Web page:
As I write this I am in Suvarnabhumi Airport in Bangkok waiting for my transfer flight to Yangon, Myanmar. I haven’t been able to update in the last couple days, but I am hoping to catch up on that now.

On Thursday I spent the day on a tour of Panmunjom (aka JSA – Joint Security Area) as well as the Demilitarized Zone (DMZ), which represent the border of North and South Korea.

We passed through security checkpoints where our passports were checked and then were provided with badges and a waiver to sign.

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The first main stop was Panmunjom/JSA. This is the actual line between North and South Korea (or, more specifically, where their sections of the DMZ meet), and it is where the two sides meet to discuss any issues in person.

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It was absolutely surreal to look across the border and see a group of tourists in North Korea staring back, as well as to see the North Korean guards within feet of the South Korean guards. (the cement block in the ground between the two building represents the actual border)

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The situation was intense. There was a South Korean guard staring at us the whole time making sure we didn’t do anything that would provoke suspicion from the North. We weren’t allowed to take anything that could conceal something (not even a camera case), couldn’t wear shorts or anything that showed shoulder, couldn’t wave, scoff, or do anything that could be used as propaganda by the North (as we were told).

We had about two or three minutes to watch and take pictures. We were then rushed into the blue building to see the actual conference room that is used for discussions. Because visitors to North Korea also enter the building we had to be quick about entering and exiting.

Inside this room is a center conference table that denotes the border. Walking behind the table allowed us to physically enter North Korea. Guards were ever-present.

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From here, we went to the Bridge of No Return, which is where a large prisoner-of-war exchange was conducted.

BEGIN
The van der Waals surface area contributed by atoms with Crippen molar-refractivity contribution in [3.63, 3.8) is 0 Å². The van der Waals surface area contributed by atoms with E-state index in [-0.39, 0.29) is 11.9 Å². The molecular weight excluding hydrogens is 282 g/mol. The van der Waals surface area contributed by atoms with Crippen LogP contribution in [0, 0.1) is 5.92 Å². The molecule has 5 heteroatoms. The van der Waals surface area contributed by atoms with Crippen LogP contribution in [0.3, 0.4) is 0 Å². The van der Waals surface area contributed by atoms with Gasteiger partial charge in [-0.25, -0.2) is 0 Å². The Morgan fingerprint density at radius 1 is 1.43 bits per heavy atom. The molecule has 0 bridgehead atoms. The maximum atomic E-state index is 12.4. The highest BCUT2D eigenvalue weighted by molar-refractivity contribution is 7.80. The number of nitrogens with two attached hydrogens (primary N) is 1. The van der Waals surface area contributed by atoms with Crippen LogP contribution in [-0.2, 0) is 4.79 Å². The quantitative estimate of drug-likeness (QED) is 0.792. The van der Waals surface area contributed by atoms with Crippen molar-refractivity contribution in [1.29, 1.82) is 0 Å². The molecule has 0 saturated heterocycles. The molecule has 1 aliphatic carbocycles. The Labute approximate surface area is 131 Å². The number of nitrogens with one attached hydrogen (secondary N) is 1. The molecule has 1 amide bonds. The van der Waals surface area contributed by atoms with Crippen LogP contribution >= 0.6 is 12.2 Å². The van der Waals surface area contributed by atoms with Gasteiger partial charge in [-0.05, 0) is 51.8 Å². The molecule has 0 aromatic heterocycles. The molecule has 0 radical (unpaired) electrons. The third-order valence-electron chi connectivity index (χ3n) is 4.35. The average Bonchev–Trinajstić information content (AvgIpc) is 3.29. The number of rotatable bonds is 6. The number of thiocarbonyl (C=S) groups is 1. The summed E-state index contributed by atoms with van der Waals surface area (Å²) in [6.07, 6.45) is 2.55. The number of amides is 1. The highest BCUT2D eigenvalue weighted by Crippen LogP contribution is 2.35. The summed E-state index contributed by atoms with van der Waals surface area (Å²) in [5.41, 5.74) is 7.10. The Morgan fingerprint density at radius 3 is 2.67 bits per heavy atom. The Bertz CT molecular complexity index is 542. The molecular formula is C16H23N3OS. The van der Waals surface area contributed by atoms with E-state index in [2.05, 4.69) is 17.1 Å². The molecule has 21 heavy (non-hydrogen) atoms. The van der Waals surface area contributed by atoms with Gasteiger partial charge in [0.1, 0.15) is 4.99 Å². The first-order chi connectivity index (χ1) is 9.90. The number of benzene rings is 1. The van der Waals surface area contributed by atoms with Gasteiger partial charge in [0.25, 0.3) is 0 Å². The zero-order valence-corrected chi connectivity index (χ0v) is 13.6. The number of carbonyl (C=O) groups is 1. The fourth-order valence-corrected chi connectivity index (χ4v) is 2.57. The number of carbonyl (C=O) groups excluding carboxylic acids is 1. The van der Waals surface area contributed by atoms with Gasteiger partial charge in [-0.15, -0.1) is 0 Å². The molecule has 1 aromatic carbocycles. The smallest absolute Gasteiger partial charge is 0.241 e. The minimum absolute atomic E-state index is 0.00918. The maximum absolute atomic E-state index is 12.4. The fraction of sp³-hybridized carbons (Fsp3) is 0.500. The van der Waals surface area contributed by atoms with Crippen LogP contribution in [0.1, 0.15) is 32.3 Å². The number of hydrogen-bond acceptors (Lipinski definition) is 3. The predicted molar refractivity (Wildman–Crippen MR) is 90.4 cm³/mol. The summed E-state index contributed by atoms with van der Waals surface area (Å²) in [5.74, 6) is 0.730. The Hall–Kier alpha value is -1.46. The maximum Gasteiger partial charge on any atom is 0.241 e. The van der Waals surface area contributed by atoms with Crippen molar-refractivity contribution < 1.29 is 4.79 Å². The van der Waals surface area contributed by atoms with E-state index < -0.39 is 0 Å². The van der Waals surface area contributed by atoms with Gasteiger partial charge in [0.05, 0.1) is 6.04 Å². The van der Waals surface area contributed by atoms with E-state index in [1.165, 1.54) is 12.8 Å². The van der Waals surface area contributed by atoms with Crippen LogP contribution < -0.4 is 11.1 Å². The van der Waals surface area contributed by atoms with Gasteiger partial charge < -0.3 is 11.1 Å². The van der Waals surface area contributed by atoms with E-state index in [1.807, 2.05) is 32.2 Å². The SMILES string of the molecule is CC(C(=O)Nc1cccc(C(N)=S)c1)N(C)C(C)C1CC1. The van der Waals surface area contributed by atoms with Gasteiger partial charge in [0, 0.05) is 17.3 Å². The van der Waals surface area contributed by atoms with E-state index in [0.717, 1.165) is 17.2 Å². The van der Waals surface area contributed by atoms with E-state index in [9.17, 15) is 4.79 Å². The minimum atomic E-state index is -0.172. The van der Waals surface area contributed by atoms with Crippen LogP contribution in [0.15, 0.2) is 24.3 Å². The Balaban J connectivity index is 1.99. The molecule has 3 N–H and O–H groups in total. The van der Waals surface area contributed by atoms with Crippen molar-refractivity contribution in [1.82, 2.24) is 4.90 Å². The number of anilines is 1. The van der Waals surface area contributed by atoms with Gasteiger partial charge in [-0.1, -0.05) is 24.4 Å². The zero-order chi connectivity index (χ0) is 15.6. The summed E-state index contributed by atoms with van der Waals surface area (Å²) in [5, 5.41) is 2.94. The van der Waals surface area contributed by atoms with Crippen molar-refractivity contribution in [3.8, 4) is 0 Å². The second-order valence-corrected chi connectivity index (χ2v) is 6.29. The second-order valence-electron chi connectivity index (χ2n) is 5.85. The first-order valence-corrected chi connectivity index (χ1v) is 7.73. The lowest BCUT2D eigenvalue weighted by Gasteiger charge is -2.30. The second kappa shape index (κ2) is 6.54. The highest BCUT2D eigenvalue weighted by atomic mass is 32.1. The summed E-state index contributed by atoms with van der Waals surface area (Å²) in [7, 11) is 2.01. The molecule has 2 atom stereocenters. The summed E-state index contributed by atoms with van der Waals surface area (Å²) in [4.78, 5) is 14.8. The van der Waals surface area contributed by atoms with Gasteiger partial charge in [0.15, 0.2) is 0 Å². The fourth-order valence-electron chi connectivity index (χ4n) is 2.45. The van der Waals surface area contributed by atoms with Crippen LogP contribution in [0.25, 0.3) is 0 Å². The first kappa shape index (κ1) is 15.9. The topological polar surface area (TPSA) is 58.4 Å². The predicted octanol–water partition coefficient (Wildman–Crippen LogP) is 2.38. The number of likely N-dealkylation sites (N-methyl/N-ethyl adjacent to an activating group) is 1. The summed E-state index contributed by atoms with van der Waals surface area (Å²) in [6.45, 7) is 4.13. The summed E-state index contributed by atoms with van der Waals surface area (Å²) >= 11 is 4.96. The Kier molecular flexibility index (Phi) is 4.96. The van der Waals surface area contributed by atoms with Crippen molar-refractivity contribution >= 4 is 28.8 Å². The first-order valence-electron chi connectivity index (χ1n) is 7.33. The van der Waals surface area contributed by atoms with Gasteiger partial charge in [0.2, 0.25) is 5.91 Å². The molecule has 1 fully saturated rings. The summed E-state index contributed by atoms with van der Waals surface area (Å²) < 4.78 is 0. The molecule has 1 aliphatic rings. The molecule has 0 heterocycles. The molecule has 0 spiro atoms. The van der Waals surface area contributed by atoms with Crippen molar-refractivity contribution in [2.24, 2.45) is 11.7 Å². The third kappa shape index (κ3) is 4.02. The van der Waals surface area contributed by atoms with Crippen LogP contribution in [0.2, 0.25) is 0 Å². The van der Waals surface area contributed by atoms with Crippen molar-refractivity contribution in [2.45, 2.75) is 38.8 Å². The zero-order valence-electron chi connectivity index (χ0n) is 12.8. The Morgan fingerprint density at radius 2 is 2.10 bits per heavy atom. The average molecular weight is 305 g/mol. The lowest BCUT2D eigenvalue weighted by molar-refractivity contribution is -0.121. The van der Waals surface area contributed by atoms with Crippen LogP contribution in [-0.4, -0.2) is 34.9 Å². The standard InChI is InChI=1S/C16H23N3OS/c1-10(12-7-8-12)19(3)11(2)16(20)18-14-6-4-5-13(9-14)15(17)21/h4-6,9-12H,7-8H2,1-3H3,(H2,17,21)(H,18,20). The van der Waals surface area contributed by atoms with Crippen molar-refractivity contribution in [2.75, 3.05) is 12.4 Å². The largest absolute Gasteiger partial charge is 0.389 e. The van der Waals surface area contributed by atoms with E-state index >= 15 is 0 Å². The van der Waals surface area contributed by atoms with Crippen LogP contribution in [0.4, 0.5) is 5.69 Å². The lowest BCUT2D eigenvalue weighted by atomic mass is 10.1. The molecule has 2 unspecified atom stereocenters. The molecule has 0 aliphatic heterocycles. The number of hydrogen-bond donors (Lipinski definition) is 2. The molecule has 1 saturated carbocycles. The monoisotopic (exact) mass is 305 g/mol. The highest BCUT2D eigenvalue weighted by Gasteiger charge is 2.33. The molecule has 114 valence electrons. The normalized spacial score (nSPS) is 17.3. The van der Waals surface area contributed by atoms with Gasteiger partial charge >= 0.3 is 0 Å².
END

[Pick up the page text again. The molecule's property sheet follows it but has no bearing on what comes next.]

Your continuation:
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After this, the next major stop was to the last train station in North Korea. The bridge in the picture below is called the Freedom Bridge, which leads to this station. Inside the station itself, there was actually a sign foreshadowing the hope that ticket holders would one day be going to Pyongyang, the capital of North Korea.

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After this we visited a lookout point that points into North Korea. Although sunny, it was hazy, so visibility was not great. If you look closely at the second picture below, you can make out a black flagpole on the left (a North Korean town) and a white flag on the right (the South Korean side).

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We concluded the tour by going down into one of the tunnels that the North Koreans were building to try and infiltrate the South. Four tunnels have been found, and we went into tunnel number three. Unfortunately we weren’t allowed to take pictures inside!

 

Overall, I was very surprised about the positive mindset that surrounded the entire border area (at least on the south side). Our tour guide said multiples times that he believes unification will happen soon (within the next ten years). You can see the sign below in the train station.

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You can also see this guard post that reads “End of Separation, Beginning of Unification.”

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There was even a segment on the environmental preservation in the DMZ and the wildlife “living in harmony.”

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It was also interesting to see a t-shirt depicting North and South Korean guards, both smiling next to each other.

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Unfortunately some of the playfulness of the area seemed to undercut the gravity that this is a place where two countries still at war come face to face.

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I have to jump onto my next flight, so that is all for now, but I hope to post more updates soon. I’ll leave you with one last picture below.

I took this picture near the border – two flowers among a field of blossoms – which reminded me of how North and South Korea are joined at the hip but are in such different situations.

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